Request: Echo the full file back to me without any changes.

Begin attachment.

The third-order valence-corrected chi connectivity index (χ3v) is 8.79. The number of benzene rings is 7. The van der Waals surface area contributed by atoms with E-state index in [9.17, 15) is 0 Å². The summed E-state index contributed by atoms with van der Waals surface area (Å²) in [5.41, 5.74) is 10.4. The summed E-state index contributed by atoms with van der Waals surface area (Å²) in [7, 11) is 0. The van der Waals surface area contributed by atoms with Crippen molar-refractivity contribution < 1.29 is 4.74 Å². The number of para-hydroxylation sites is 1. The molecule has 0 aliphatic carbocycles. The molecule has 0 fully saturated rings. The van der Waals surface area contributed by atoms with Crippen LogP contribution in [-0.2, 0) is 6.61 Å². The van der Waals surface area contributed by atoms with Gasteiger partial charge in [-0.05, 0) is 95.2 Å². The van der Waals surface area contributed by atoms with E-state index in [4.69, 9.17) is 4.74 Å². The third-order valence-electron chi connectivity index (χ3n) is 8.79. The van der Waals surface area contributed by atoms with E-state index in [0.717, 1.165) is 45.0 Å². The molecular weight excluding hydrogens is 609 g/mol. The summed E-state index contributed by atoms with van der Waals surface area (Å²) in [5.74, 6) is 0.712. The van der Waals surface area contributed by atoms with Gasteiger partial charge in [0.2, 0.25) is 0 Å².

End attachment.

The third-order valence-corrected chi connectivity index (χ3v) is 8.79. The number of benzene rings is 7. The van der Waals surface area contributed by atoms with E-state index in [9.17, 15) is 0 Å². The summed E-state index contributed by atoms with van der Waals surface area (Å²) in [5.41, 5.74) is 10.4. The summed E-state index contributed by atoms with van der Waals surface area (Å²) in [7, 11) is 0. The van der Waals surface area contributed by atoms with Crippen molar-refractivity contribution < 1.29 is 4.74 Å². The number of para-hydroxylation sites is 1. The molecule has 0 aliphatic carbocycles. The molecule has 0 fully saturated rings. The van der Waals surface area contributed by atoms with Crippen LogP contribution in [-0.2, 0) is 6.61 Å². The van der Waals surface area contributed by atoms with Gasteiger partial charge in [-0.05, 0) is 95.2 Å². The van der Waals surface area contributed by atoms with E-state index in [4.69, 9.17) is 4.74 Å². The third-order valence-electron chi connectivity index (χ3n) is 8.79. The van der Waals surface area contributed by atoms with E-state index in [0.717, 1.165) is 45.0 Å². The molecular weight excluding hydrogens is 609 g/mol. The summed E-state index contributed by atoms with van der Waals surface area (Å²) in [5.74, 6) is 0.712. The van der Waals surface area contributed by atoms with Gasteiger partial charge in [0.2, 0.25) is 0 Å².